Artist JoAnne McFarland: The intensity of the poem increases each time I read it. From the beginning, I wanted to emphasize the stars. It took a while to develop the right mood for the subject matter. Finally, I landed on a backdrop that was dark, but not threatening.
Have you ever written work that has been inspired by visual art? What was that experience like for you? Why were you inspired to do so?
Poet Adele Elise Williams: I have! But only a very few times, and all times were from photographs. As someone who writes primarily about themselves (typical poet!), it was challenging to enter an outside narrative, but important. It is ok to objectify myself, to re-write and/or re-cast myself, but when it comes to entering someone else’s world (and I’m thinking here of a photograph I wrote about by David E. Scherman of Lee Miller in Hitler’s bathtub), one must respect the distance they have from that subject. I am still learning how to do this, or if I even should.
If this Broadsided collaboration were a specific historic moment, what would it be?
Artist JoAnne McFarland: The death of Billie Holiday in 1959, aged 44, from drug and alcohol addiction.
Poet Adele Elise Williams: I think of the devastating opiate and meth addictions in Appalachia where I lived for much of my adult life. JoAnne’s art reminds me of traditional Appalachian quilting techniques as well as the importance of storytelling.
Do you have a favorite, generative prompt to inspire bold, amazing work?
Artist JoAnne McFarland: My best ideas come to me when I’m just waking up, when I’m no longer dreaming (so I can remember things) but my mind is super flexible, and anything seems possible.
Poet Adele Elise Williams: Here’s one I often use in writing workshops: Tell your “life story” in three different narratives (or with lyric) that all center around hair.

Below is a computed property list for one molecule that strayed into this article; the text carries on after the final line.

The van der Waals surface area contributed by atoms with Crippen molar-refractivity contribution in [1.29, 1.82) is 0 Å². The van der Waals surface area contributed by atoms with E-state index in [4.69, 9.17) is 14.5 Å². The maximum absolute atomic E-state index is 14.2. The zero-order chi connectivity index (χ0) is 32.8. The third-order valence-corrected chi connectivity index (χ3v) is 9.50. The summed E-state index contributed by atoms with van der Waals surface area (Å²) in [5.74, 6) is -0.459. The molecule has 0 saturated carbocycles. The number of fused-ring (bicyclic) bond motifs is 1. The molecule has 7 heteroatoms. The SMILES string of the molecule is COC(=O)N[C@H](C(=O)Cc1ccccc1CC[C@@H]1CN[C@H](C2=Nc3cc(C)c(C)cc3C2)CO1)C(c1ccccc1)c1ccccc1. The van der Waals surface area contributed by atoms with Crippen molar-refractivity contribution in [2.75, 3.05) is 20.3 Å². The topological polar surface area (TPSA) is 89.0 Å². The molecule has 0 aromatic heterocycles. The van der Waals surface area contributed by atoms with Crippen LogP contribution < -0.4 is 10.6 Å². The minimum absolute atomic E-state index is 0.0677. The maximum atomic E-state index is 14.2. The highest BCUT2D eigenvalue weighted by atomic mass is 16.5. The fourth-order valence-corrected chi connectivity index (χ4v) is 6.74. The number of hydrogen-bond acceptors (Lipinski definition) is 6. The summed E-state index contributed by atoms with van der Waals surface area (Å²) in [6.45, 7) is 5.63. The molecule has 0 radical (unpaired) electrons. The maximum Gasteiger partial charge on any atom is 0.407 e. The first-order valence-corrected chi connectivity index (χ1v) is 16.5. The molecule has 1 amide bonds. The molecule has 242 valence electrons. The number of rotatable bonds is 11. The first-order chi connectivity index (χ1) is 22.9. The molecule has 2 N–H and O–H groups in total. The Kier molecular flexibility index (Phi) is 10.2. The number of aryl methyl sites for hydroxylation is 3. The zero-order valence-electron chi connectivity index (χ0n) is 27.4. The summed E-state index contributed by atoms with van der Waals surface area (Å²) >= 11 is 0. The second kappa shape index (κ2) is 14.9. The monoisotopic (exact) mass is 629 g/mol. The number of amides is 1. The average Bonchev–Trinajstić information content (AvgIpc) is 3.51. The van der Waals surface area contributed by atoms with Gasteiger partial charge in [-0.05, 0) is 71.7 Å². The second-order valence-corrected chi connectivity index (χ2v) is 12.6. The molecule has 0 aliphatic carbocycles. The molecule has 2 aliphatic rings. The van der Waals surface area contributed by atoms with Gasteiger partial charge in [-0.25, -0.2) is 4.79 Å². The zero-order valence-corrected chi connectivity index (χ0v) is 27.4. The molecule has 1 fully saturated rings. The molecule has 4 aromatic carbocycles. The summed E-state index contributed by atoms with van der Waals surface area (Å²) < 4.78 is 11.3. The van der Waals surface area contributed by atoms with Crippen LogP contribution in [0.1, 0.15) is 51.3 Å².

Read any good books lately?
Artist JoAnne McFarland: The novel Blindness by José Saramago; Ricochet Script, the new poetry collection by my friend Alexandra van de Kamp; and my daughter Lissie’s debut novel, Catherine House, which I re-read every few months because I find it so enchanting.
Poet Adele Elise Williams: I’m working on a book that reimagines biblical narratives in contemporary contexts, and in support of that project I’ve just started reading Aldous Huxley’s The Devils of Loudun. From the back cover: “In 1634 Urbain Grandier, the handsome and dissolute priest of the parish of Loudun was tried, tortured and burnt at the stake. He had been found guilty of conspiring with the devil to seduce an entire covenant of nuns in what was the most sensational case of mass possession and sexual hysteria in history.” YOOOOO!!! Right?!
Seen any good art lately?
Artist JoAnne McFarland: I loved Faith Ringgold’s show at The New Museum, and I recently discovered three fantastic artists: Teresa Dunn, Jason Patterson, and Philip Gerstein.
Poet Adele Elise Williams: Yes! I just recently discovered photographers Peter de Lory’s and Owen Gump’s work, both who photograph the American West. Unaltered and beautiful.